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Call it what it is: neglected maintenance is a liability

I recently read an interesting editorial regarding public debt. The author divided “public debt” into three different kinds of mismanagement: budgetary mismanagement; failure to invest in infrastructure; and failure to provide necessary services. Neglected maintenance falls into the author’s second category of debt.

Although I agree in principle with the idea that “public debt” is much larger than mismanagement, neglected maintenance is a special kind of mismanagement. No matter where you go, or what public institutions you look at, you will find neglected infrastructure. New York City failed to remediate the Hurricane Sandy damage to its subway system. Or CUNY Bronx Community College reverted to online classes in November because it had no heat in its buildings. I’m not purposely picking on New York. Neglected maintenance is a near-universal problem. A recent audit revealed that the public universities in Kansas have a combined maintenance backlog of more than $1.2B.

It’s time to start recognizing neglected maintenance for what it is, and treating it accordingly: a liability. Right now, it’s an “off-the-books” liability, but that needs to change. Public institutions – like colleges and universities – should be required to account for and disclose on the books the maintenance liability they carry.

It’s more than just being honest about what’s not getting done. It’s acknowledging that neglect reduces the value of the campus and poses a potential danger to the people who enter the premises. We should not treat undone maintenance as a no-cost foul. In addition to recognizing the liability as a matter of public accounting, institutions should also carry additional liability insurance because neglected maintenance represents a danger to the public.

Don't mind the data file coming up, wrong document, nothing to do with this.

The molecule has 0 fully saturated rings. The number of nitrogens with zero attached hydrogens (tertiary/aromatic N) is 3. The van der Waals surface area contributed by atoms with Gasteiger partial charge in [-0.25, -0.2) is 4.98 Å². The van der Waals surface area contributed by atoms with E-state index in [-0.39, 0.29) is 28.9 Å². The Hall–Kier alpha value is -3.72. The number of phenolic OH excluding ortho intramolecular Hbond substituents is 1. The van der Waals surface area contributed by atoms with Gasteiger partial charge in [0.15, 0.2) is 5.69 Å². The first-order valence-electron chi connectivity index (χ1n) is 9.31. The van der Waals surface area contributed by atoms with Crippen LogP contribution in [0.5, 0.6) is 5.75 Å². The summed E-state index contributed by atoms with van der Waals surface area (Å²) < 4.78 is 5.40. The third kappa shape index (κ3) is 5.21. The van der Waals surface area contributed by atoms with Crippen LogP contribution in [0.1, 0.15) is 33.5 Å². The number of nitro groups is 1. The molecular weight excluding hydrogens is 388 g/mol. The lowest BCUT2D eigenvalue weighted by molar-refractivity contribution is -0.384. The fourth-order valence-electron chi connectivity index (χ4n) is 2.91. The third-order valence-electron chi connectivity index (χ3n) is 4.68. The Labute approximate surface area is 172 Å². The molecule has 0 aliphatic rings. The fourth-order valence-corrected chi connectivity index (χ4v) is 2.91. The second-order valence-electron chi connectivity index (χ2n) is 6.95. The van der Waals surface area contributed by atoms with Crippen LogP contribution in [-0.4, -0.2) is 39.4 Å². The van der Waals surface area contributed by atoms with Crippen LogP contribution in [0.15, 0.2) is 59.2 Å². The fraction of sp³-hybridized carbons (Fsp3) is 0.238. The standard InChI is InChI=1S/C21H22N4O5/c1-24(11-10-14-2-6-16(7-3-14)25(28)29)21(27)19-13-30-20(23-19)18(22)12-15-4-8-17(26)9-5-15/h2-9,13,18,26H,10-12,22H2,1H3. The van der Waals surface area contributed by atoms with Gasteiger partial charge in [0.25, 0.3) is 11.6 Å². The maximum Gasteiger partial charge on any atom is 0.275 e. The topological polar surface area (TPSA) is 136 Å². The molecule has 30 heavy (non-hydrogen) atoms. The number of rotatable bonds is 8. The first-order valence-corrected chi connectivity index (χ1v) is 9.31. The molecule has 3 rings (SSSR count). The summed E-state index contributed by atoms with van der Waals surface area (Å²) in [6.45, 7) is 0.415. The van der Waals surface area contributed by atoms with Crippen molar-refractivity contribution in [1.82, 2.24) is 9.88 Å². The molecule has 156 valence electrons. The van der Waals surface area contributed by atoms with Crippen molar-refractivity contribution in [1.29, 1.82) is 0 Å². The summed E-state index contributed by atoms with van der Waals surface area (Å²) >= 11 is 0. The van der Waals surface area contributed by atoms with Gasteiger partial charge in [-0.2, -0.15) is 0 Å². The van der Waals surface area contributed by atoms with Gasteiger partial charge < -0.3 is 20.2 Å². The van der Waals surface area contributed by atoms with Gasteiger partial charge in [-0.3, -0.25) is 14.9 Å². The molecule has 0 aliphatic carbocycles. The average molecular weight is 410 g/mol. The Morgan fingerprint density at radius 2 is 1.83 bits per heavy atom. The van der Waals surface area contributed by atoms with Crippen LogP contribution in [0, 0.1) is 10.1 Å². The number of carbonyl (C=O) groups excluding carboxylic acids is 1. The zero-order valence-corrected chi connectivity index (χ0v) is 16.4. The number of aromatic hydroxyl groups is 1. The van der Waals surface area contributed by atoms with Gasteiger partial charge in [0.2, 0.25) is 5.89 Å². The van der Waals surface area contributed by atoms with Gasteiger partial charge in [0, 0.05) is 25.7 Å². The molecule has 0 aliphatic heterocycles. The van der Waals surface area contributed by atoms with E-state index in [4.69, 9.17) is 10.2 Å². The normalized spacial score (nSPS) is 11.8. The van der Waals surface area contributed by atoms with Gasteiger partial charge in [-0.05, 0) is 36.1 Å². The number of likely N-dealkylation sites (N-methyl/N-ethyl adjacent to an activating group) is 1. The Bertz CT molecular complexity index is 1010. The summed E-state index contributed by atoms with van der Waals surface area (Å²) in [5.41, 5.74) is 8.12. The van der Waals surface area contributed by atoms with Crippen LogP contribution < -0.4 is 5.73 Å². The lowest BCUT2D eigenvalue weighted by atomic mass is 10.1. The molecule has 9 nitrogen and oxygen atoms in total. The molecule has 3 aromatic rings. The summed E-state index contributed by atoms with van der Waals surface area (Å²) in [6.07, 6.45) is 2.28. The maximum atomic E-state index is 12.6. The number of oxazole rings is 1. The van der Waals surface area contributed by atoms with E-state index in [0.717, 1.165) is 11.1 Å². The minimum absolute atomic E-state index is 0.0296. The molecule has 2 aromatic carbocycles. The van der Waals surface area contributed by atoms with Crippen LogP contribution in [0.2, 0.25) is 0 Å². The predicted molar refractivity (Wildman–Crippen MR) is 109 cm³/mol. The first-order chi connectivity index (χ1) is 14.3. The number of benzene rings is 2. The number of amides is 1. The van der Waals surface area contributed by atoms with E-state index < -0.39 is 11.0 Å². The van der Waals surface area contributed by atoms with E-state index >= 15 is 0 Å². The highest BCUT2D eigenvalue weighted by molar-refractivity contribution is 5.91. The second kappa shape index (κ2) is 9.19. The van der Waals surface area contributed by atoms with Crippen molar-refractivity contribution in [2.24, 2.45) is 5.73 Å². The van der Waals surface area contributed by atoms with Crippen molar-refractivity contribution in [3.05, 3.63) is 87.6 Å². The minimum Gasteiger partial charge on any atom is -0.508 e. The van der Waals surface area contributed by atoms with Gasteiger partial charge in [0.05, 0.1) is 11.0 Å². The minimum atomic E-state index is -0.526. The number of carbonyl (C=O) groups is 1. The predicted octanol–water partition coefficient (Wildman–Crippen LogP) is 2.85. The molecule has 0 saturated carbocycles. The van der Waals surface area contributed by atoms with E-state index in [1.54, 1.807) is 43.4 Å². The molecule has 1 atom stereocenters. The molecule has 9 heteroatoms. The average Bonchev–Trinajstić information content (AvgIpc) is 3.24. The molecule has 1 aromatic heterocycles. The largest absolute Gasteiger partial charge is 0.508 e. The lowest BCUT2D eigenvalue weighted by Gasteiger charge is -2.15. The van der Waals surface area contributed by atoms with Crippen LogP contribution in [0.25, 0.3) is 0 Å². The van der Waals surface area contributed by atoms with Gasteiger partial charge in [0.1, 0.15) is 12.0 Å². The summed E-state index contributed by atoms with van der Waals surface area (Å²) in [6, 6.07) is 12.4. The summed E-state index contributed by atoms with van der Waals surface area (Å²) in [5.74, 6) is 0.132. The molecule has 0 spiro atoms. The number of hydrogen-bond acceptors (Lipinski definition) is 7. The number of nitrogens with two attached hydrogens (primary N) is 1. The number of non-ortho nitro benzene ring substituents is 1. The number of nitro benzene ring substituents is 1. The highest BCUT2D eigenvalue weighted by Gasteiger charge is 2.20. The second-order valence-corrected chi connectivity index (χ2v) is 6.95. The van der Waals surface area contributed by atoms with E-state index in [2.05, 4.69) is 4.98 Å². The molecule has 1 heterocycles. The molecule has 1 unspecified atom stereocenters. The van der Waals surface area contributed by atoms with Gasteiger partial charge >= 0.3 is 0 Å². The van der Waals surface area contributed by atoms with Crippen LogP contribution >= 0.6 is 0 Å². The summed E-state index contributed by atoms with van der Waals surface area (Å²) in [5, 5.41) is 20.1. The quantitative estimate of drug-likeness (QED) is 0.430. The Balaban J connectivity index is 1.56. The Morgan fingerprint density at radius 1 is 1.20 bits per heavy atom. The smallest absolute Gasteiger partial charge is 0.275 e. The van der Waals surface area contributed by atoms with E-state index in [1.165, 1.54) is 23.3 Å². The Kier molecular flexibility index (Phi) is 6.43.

Neglected maintenance should be accounted for

In Washtenaw Community College’s case, its two recent sanitary sewage discharges not only caused the closure of the campus, but also discharged untreated sewage into the Swift Run Creek – which leads back to the Huron River. Beyond the cost of replacing a sewer system for the campus, there’s also the issue of the damage that untreated sewage caused to the watershed.

Prior to the renovation of the Morris Lawrence Building, WCC had to install netting to catch the brick facing that was falling off the building. It also had to add special markers to the heaving cement outside the doors to the building. Inside the building, leaking water promoted mold growth. All of these things represent liabilities – in both the legal/insurance and accounting senses of the word.

From the insurance perspective, if the institution ignores maintenance to the point that it creates specific dangers to the public, there should be some financial consequences. From the accounting perspective, public institutions should quantify the amount of accumulated neglect and carry it on their books like any other liability. Institutions, like those in Kansas, should never accumulate $1B in neglected maintenance. Recognizing the liability is the first step in prioritizing it. Until public institutions prioritize neglected maintenance, it will steadily accumulate, quietly putting the public at ever-increasing risk.

Photo Credit: Joost , via Flickr